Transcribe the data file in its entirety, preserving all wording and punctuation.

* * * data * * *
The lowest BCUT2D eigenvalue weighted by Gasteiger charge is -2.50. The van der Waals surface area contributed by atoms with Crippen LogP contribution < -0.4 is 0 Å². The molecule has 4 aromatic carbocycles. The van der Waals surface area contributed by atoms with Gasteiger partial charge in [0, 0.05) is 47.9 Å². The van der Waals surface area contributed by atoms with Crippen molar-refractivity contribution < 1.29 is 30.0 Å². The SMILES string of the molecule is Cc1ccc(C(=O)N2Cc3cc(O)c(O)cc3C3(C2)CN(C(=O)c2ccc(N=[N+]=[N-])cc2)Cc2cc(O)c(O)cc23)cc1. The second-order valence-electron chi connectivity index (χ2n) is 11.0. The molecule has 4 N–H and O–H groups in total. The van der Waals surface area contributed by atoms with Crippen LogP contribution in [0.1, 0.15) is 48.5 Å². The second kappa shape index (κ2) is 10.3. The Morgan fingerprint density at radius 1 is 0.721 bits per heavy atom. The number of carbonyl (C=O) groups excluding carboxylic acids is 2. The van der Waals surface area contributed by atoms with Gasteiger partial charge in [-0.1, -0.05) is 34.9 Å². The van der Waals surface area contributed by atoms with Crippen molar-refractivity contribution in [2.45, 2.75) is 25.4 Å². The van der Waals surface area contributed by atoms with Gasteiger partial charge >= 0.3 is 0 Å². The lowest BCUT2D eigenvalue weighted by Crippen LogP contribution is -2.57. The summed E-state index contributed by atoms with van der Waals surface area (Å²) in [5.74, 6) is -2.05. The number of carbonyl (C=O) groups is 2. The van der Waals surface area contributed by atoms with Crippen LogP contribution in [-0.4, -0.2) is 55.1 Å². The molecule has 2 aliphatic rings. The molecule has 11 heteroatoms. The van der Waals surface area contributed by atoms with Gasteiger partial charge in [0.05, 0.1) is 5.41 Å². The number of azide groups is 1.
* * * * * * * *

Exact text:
The lowest BCUT2D eigenvalue weighted by Gasteiger charge is -2.50. The van der Waals surface area contributed by atoms with Crippen LogP contribution < -0.4 is 0 Å². The molecule has 4 aromatic carbocycles. The van der Waals surface area contributed by atoms with Gasteiger partial charge in [0, 0.05) is 47.9 Å². The van der Waals surface area contributed by atoms with Crippen molar-refractivity contribution < 1.29 is 30.0 Å². The SMILES string of the molecule is Cc1ccc(C(=O)N2Cc3cc(O)c(O)cc3C3(C2)CN(C(=O)c2ccc(N=[N+]=[N-])cc2)Cc2cc(O)c(O)cc23)cc1. The second-order valence-electron chi connectivity index (χ2n) is 11.0. The molecule has 4 N–H and O–H groups in total. The van der Waals surface area contributed by atoms with Crippen LogP contribution in [0.1, 0.15) is 48.5 Å². The second kappa shape index (κ2) is 10.3. The Morgan fingerprint density at radius 1 is 0.721 bits per heavy atom. The number of carbonyl (C=O) groups excluding carboxylic acids is 2. The van der Waals surface area contributed by atoms with Gasteiger partial charge in [-0.1, -0.05) is 34.9 Å². The van der Waals surface area contributed by atoms with Crippen molar-refractivity contribution in [2.45, 2.75) is 25.4 Å². The van der Waals surface area contributed by atoms with Gasteiger partial charge >= 0.3 is 0 Å². The lowest BCUT2D eigenvalue weighted by Crippen LogP contribution is -2.57. The summed E-state index contributed by atoms with van der Waals surface area (Å²) in [5.74, 6) is -2.05. The number of carbonyl (C=O) groups is 2. The van der Waals surface area contributed by atoms with Crippen LogP contribution in [-0.4, -0.2) is 55.1 Å². The molecule has 2 aliphatic rings. The molecule has 11 heteroatoms. The van der Waals surface area contributed by atoms with Gasteiger partial charge in [0.05, 0.1) is 5.41 Å². The number of azide groups is 1.